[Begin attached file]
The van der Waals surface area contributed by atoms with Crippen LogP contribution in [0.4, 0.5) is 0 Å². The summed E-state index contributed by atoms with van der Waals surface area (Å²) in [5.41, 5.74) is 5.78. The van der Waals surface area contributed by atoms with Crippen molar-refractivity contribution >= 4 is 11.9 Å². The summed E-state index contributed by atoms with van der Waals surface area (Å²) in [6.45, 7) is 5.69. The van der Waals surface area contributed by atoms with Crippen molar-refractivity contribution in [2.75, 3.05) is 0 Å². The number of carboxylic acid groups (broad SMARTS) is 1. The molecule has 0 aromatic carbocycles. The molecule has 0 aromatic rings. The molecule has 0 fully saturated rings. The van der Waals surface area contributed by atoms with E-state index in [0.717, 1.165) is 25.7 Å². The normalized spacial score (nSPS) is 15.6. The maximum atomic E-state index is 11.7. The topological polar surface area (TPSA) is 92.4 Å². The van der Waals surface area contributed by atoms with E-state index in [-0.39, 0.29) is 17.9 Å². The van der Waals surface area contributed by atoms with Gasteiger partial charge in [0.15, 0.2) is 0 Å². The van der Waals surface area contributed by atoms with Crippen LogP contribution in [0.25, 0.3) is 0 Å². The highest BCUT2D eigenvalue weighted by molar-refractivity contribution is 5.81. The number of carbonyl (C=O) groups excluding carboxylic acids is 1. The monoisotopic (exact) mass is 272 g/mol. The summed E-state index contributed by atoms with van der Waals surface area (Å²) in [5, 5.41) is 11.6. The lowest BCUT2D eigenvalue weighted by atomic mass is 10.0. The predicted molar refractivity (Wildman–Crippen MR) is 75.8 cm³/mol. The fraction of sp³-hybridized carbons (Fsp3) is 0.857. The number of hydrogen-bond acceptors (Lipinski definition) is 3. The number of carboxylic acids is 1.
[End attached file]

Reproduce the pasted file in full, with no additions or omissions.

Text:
The van der Waals surface area contributed by atoms with Crippen LogP contribution in [0.4, 0.5) is 0 Å². The summed E-state index contributed by atoms with van der Waals surface area (Å²) in [5.41, 5.74) is 5.78. The van der Waals surface area contributed by atoms with Crippen molar-refractivity contribution >= 4 is 11.9 Å². The summed E-state index contributed by atoms with van der Waals surface area (Å²) in [6.45, 7) is 5.69. The van der Waals surface area contributed by atoms with Crippen molar-refractivity contribution in [2.75, 3.05) is 0 Å². The number of carboxylic acid groups (broad SMARTS) is 1. The molecule has 0 aromatic carbocycles. The molecule has 0 aromatic rings. The molecule has 0 fully saturated rings. The van der Waals surface area contributed by atoms with E-state index in [0.717, 1.165) is 25.7 Å². The normalized spacial score (nSPS) is 15.6. The maximum atomic E-state index is 11.7. The topological polar surface area (TPSA) is 92.4 Å². The van der Waals surface area contributed by atoms with E-state index in [-0.39, 0.29) is 17.9 Å². The van der Waals surface area contributed by atoms with Gasteiger partial charge in [0.15, 0.2) is 0 Å². The van der Waals surface area contributed by atoms with Crippen LogP contribution in [0.25, 0.3) is 0 Å². The highest BCUT2D eigenvalue weighted by molar-refractivity contribution is 5.81. The number of carbonyl (C=O) groups excluding carboxylic acids is 1. The monoisotopic (exact) mass is 272 g/mol. The summed E-state index contributed by atoms with van der Waals surface area (Å²) in [5, 5.41) is 11.6. The lowest BCUT2D eigenvalue weighted by atomic mass is 10.0. The predicted molar refractivity (Wildman–Crippen MR) is 75.8 cm³/mol. The fraction of sp³-hybridized carbons (Fsp3) is 0.857. The number of hydrogen-bond acceptors (Lipinski definition) is 3. The number of carboxylic acids is 1.